Echoing what several other business book authors—including Tim Hartford, Megan McArdle, and Ralph Heath—have told us in the recent past, Gigerenzer recommends that companies, as well as individual professionals, reframe how they view errors. He points to the commercial aviation sector as a case in point. The large-scale tragedies that can result when mistakes are made in-flight have forced the industry, and its regulators, to thoroughly examine every error, using a rigorous and transparent process of analysis and response, often in full public view. Increasingly, the industry is also working proactively to identify potential errors and prevent them. This is a major reason why air travel is the safest form of transportation.

Not all industries require such an intense focus on mistakes. But every company can benefit from what Gigerenzer calls a “positive error culture.” Such a system doesn’t try to make mistakes or even welcome them. But when errors do occur, they aren’t swept under the rug. Instead, they’re treated as valuable learning opportunities that help companies avoid the repetition of similar mistakes in the future.

Thursday, July 31, 2014

Know thyself, negotiator

My new book post is up on s+b:

A New Hat for Negotiators

What hat do you wear when you negotiate? A conservative Homburg, a swaggering Stetson, a gangster’s Fedora? If you’re literal-minded like me, you may say that you don’t wear one at all. But Shirli Kopelman, professor at the University of Michigan’s Ross School of Business and executive director of the International Association for Conflict Management, says all negotiators wear hats of some kind or another.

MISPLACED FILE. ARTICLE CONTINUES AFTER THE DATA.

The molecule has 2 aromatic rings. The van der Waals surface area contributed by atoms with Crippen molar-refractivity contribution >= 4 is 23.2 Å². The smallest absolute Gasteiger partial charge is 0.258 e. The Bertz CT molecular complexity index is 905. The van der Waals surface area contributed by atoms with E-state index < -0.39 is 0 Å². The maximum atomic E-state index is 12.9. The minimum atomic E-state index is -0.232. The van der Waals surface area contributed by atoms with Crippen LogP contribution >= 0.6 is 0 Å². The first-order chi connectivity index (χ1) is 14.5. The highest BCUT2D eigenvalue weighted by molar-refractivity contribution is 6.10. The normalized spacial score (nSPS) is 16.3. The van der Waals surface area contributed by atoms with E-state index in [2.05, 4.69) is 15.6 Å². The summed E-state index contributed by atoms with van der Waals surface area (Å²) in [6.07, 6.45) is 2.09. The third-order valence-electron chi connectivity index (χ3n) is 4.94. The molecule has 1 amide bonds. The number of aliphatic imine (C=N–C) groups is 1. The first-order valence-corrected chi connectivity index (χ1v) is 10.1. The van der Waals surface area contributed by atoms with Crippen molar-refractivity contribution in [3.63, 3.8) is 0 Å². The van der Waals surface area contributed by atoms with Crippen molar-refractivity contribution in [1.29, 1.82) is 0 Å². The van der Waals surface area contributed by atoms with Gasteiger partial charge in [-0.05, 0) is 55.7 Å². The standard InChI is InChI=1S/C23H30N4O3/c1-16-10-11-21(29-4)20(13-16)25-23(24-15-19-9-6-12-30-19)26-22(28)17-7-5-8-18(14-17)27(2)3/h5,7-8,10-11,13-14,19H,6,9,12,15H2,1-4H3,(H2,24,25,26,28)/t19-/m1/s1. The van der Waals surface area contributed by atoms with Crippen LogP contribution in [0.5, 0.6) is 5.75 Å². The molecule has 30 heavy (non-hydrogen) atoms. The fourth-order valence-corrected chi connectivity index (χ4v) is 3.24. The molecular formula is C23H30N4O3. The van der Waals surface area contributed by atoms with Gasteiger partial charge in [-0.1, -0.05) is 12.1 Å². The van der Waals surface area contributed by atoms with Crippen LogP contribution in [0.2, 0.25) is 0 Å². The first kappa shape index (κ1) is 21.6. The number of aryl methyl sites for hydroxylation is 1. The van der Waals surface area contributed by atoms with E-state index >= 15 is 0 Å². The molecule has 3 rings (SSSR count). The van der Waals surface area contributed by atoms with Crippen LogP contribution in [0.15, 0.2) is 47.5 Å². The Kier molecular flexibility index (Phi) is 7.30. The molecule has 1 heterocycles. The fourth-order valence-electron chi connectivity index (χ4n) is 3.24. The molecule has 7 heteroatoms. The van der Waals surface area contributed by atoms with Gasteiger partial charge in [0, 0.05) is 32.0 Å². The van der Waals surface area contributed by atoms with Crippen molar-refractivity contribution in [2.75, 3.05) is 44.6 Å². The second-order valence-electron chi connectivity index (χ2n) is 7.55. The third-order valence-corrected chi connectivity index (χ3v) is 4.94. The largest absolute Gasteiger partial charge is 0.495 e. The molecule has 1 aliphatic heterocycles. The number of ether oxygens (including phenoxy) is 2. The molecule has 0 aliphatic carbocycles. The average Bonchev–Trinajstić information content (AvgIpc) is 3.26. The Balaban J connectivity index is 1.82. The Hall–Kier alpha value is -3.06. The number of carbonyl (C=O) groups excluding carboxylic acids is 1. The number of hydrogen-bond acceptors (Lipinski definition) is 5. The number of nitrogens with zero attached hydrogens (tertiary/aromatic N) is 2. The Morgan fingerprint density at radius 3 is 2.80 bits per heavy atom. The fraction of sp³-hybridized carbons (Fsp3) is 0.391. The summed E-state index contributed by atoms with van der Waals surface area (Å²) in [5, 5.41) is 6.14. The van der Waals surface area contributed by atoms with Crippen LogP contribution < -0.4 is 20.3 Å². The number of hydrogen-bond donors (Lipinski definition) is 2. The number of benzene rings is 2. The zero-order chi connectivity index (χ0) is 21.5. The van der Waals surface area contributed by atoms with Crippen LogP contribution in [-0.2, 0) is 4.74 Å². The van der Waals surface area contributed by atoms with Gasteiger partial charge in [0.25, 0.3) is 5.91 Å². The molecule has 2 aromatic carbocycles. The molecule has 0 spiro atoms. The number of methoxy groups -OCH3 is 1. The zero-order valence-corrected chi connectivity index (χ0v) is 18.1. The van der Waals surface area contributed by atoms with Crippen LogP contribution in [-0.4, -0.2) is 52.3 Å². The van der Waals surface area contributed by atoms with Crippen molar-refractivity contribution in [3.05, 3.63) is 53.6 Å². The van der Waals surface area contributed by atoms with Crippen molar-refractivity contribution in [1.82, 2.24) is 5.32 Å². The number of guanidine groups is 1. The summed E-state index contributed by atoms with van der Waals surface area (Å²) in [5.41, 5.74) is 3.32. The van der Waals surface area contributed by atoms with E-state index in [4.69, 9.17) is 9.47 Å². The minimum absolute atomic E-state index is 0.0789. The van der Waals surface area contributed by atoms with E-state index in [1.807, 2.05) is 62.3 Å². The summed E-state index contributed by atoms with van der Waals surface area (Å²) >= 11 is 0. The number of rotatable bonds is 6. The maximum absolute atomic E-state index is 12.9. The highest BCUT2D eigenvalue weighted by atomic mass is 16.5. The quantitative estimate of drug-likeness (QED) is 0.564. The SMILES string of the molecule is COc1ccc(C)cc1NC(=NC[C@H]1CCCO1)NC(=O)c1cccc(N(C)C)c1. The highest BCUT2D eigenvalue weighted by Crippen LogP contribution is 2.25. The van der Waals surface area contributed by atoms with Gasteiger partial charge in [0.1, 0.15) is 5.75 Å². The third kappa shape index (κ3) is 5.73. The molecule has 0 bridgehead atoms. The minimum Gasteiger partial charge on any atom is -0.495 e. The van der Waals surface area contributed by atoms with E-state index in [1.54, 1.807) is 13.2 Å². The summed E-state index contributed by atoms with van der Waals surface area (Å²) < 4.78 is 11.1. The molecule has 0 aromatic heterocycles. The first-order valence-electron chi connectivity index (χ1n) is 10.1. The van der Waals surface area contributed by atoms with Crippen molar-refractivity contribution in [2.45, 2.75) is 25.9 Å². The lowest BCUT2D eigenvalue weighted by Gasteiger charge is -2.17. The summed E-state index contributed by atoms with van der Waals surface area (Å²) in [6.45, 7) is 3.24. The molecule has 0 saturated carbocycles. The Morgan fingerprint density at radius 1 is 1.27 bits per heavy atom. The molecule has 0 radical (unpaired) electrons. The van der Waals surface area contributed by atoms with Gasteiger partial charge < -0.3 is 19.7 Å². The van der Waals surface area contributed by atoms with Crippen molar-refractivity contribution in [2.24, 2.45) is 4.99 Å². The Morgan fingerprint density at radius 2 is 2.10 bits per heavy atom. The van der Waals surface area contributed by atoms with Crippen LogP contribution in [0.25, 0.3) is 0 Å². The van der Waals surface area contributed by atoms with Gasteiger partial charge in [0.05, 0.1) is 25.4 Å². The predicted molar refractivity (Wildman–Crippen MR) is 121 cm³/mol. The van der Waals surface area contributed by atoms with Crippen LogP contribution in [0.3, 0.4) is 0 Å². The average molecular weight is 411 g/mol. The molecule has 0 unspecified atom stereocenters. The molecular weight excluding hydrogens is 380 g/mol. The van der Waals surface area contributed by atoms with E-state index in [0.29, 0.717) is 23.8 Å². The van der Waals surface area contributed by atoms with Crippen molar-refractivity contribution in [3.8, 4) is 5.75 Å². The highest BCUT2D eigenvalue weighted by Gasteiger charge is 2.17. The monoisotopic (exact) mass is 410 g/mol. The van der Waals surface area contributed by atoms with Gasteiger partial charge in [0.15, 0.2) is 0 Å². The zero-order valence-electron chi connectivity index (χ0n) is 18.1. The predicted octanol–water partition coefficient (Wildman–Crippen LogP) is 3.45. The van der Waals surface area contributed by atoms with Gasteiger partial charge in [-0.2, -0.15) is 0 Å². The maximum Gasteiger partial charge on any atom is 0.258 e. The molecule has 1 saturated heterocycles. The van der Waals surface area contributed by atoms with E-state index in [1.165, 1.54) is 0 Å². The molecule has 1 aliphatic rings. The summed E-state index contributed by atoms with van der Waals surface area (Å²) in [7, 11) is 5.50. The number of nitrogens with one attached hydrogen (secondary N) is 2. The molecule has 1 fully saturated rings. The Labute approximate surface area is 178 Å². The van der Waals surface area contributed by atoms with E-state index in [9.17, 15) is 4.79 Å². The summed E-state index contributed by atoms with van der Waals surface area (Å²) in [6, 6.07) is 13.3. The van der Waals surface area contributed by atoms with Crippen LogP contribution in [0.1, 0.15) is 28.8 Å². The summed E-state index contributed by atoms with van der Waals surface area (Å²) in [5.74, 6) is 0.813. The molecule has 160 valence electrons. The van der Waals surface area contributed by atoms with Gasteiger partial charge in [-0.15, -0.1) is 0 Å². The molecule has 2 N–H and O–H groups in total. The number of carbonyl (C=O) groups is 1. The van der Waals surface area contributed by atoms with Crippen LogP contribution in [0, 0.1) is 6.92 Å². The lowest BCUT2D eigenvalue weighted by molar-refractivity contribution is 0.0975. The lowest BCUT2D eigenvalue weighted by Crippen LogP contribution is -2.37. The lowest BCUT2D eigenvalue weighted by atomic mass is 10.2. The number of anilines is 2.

In Negotiating Genuinely: Being Yourself in Business (Stanford Briefs, 2014), Kopelman explains that when managers and executives enter negotiations, they typically assume a role—the proverbial hat. Wearing it “implies calculated self-interest with a dose of inauthenticity, or walling off vulnerable parts of ourselves.” This description may sound familiar to you. I know I’ve experienced the disconcerting feeling of sitting down with a heretofore friendly client to talk about a contract and finding that the client’s body has been possessed by a hard-eyed stranger who is determined to wring every possible concession out of me.